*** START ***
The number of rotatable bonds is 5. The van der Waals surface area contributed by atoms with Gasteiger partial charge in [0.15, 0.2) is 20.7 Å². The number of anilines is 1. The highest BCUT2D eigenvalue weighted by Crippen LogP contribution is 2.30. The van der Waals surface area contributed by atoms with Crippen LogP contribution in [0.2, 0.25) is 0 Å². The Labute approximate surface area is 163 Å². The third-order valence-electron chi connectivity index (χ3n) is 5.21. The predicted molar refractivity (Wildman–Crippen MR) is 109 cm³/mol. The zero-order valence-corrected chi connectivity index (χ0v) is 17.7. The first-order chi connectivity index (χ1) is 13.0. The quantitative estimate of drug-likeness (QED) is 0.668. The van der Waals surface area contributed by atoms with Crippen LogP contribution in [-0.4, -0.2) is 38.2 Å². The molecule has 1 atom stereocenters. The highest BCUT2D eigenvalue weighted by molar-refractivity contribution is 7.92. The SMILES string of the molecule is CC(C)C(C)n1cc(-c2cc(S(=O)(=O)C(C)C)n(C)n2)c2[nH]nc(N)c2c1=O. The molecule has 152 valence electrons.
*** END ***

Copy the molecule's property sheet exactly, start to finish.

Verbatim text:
The number of rotatable bonds is 5. The van der Waals surface area contributed by atoms with Gasteiger partial charge in [0.15, 0.2) is 20.7 Å². The number of anilines is 1. The highest BCUT2D eigenvalue weighted by Crippen LogP contribution is 2.30. The van der Waals surface area contributed by atoms with Crippen LogP contribution in [0.2, 0.25) is 0 Å². The Labute approximate surface area is 163 Å². The third-order valence-electron chi connectivity index (χ3n) is 5.21. The predicted molar refractivity (Wildman–Crippen MR) is 109 cm³/mol. The zero-order valence-corrected chi connectivity index (χ0v) is 17.7. The first-order chi connectivity index (χ1) is 13.0. The quantitative estimate of drug-likeness (QED) is 0.668. The van der Waals surface area contributed by atoms with Crippen LogP contribution in [-0.4, -0.2) is 38.2 Å². The molecule has 1 atom stereocenters. The highest BCUT2D eigenvalue weighted by molar-refractivity contribution is 7.92. The SMILES string of the molecule is CC(C)C(C)n1cc(-c2cc(S(=O)(=O)C(C)C)n(C)n2)c2[nH]nc(N)c2c1=O. The molecule has 152 valence electrons.